Ovid married at a young age, but both his first and second marriages were divorced after a short period of time. His daughter probably came from the second marriage, since his third wife, to whom he remained married until his death, is never mentioned in connection with her, and both are always spoken of separately in the poems as well.
“Vivere me dices, sed sic ut vivere nolim.”
“Say that I live, but in such wise that I would not live.”
– Ovid, Tristia
In the fall of 8 CE, Ovid was on the island of Elba when the decision of the Emperor Augustus  reached him that he would be exiled to Tomi (now Constanța in Romania) on the Black Sea. Neither a trial nor a decision of the Senate legitimized this banishment, as Ovid later wrote. The banishment imposed on Ovid was – in contrast to the aquae et ignis interdictio, by which the person concerned was declared outlawed and his property confiscated – a milder form, a relegatio, for which reason he could keep his property and his civil rights. Ovid himself states that the reasons for his banishment were carmen et error, “poem and misconduct“. The poem probably refers to the Ars amatoria, which was a thorn in the flesh of the morally strict Augustus, who was very interested in restoring the traditional Roman concepts of marriage and family. However, the “misdemeanor” must have been more important, since the publication of the Ars amatoria was already eight years ago at the time of the banishment. Ovid hints at another reason in his Tristia: He had “seen something that he was not allowed to see“. It is mostly assumed in research that he was a confidant in the adultery affair of Augustus’ granddaughter Iulia. The real reason is still unclear today.
Later Life and Death
“Ut desint vires, tamen est laudanda voluntas.”
“Though strength be lacking, yet the will is to be praised.”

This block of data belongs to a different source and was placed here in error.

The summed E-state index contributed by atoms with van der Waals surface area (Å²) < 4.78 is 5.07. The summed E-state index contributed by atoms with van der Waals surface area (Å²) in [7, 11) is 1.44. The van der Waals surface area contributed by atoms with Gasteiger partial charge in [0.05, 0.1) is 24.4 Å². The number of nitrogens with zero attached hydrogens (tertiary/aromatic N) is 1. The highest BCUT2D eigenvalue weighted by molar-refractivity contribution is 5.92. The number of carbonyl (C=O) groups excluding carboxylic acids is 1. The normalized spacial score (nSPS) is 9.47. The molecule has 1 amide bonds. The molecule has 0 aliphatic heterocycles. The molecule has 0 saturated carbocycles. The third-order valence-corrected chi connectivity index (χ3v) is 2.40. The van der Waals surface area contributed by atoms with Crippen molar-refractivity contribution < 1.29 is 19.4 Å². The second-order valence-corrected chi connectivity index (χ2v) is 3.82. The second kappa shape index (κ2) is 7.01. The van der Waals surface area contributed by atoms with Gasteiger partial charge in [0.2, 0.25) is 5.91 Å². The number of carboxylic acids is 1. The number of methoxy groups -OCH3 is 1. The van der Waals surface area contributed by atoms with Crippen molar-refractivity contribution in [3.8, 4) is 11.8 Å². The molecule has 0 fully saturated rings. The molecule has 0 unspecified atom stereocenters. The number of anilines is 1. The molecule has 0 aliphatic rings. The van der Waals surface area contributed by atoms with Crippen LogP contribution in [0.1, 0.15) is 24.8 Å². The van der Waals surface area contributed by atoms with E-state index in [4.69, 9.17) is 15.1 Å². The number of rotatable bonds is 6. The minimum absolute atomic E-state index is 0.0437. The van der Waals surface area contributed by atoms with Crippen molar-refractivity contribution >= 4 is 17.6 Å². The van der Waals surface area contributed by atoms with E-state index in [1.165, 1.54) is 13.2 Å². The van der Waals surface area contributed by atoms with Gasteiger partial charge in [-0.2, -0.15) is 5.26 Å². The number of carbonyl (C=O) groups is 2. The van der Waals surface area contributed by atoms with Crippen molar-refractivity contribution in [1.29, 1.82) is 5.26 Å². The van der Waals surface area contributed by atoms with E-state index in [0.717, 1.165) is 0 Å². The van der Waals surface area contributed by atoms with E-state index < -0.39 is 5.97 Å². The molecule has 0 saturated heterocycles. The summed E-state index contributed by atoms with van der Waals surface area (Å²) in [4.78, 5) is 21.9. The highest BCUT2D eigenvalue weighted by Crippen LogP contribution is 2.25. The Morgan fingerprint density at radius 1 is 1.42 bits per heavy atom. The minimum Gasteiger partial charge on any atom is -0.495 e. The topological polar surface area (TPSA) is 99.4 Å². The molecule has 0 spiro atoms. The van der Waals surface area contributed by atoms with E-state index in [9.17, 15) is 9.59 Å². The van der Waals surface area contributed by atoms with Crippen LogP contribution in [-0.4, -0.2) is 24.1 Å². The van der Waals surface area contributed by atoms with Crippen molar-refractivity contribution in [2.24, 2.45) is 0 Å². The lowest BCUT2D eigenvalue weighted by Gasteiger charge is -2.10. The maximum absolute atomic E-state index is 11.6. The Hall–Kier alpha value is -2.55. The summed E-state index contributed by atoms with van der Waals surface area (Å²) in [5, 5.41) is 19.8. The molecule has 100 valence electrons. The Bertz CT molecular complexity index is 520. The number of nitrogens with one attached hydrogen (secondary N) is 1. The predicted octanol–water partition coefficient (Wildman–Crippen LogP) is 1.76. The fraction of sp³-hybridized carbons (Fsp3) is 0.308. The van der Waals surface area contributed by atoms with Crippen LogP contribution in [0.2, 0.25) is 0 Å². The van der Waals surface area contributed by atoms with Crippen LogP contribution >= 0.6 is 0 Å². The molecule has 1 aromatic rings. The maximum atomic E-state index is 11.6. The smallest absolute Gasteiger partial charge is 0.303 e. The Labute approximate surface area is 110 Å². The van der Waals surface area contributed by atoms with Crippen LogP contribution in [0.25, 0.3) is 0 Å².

– Ovid, Letters from the Black Sea
Ovid tried for many years to soften the emperor and achieve his recall by sending his exiled poetry to Rome. But his efforts remained unsuccessful throughout his life. During his exile from 8 to 16 CE, Ovid wrote elegies of mourning, all in epistolary form, namely five books Tristia and four books Epistulae ex Ponto (“Letters from the Black Sea“). The poet laments his hard fate, the distance from Rome and the inhospitability of the enforced place of residence. He still hopes for pardon, especially the “Letters from the Black Sea” are addressed to people from the circle of Augustus. When Augustus died, even his successor Tiberius did not recall Ovid. Not much is known about Ovid’s death. Since no allusions to events after 17 CE are found in his poetry, it is assumed that he died shortly thereafter. Addressing his wife, Ovid shared in the Tristia the inscription that was to be placed on his tomb:
Hic ego qui iaceo tenerorum lusor amorum.
Ingenio perii, Naso poeta, meo.
At tibi qui transis, ne sit grave quisquis amasti
Dicere: Nasonis molliter ossa cubent.
“I who lie here, Naso, the poet, player of tender love stories, have perished of my own talent.
But to you who pass, if you ever loved, it shall not be hard to say, May Naso’s bones rest soft!”
David Nystrom: Ovid [Torrey Honors Context Lecture], 
References and Further Reading:
-  Augustus and the Foundation of the Roman Empire, SciHi Blog
-  Ovid at the Encyclopædia Britannica
-  Works by or about Ovid at Internet Archive
-  English translations of Ovid’s Amores with introductory essay and notes by Jon Corelis
-  William Turpin (2016). Ovid, Amores (Book 1). Open Book Publishers
-  Works by or about Ovid at Wikisource
-  Ovid at Wikidata
-  The Ovid Project: Metamorphising the Metamorphoses (Illustrations by Johann Whilhelm Baur (1600–1640) and anonymous illustrations from George Sandy’s edition of 1640.)
-  Timeline of Roman Poets, via Wikidata and DBpedia
-  David Nystrom: Ovid [Torrey Honors Context Lecture], BiolaUniversity @ youtube